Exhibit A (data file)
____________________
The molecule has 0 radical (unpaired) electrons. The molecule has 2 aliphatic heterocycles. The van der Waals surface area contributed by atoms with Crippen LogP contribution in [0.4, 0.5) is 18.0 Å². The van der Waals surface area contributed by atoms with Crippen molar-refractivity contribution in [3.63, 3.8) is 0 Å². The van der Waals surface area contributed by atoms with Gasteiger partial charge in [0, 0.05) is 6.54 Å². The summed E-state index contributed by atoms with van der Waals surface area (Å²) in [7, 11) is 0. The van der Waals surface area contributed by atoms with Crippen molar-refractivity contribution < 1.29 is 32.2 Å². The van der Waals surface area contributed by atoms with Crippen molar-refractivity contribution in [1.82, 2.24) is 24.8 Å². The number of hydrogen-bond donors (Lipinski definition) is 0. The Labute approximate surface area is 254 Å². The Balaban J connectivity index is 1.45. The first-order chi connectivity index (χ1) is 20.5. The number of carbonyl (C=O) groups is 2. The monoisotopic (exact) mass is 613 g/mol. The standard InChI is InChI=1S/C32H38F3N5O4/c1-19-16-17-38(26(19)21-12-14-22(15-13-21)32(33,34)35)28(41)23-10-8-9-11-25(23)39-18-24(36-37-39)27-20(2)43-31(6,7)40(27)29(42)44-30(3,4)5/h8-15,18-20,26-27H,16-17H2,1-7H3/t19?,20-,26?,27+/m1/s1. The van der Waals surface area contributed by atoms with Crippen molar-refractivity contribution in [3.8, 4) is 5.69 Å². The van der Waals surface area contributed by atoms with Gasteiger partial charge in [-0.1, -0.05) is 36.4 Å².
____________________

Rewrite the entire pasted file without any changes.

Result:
The molecule has 0 radical (unpaired) electrons. The molecule has 2 aliphatic heterocycles. The van der Waals surface area contributed by atoms with Crippen LogP contribution in [0.4, 0.5) is 18.0 Å². The van der Waals surface area contributed by atoms with Crippen molar-refractivity contribution in [3.63, 3.8) is 0 Å². The van der Waals surface area contributed by atoms with Gasteiger partial charge in [0, 0.05) is 6.54 Å². The summed E-state index contributed by atoms with van der Waals surface area (Å²) in [7, 11) is 0. The van der Waals surface area contributed by atoms with Crippen molar-refractivity contribution < 1.29 is 32.2 Å². The van der Waals surface area contributed by atoms with Crippen molar-refractivity contribution in [1.82, 2.24) is 24.8 Å². The number of hydrogen-bond donors (Lipinski definition) is 0. The Labute approximate surface area is 254 Å². The Balaban J connectivity index is 1.45. The first-order chi connectivity index (χ1) is 20.5. The number of carbonyl (C=O) groups is 2. The monoisotopic (exact) mass is 613 g/mol. The standard InChI is InChI=1S/C32H38F3N5O4/c1-19-16-17-38(26(19)21-12-14-22(15-13-21)32(33,34)35)28(41)23-10-8-9-11-25(23)39-18-24(36-37-39)27-20(2)43-31(6,7)40(27)29(42)44-30(3,4)5/h8-15,18-20,26-27H,16-17H2,1-7H3/t19?,20-,26?,27+/m1/s1. The van der Waals surface area contributed by atoms with Crippen molar-refractivity contribution in [3.8, 4) is 5.69 Å². The van der Waals surface area contributed by atoms with Gasteiger partial charge in [-0.1, -0.05) is 36.4 Å².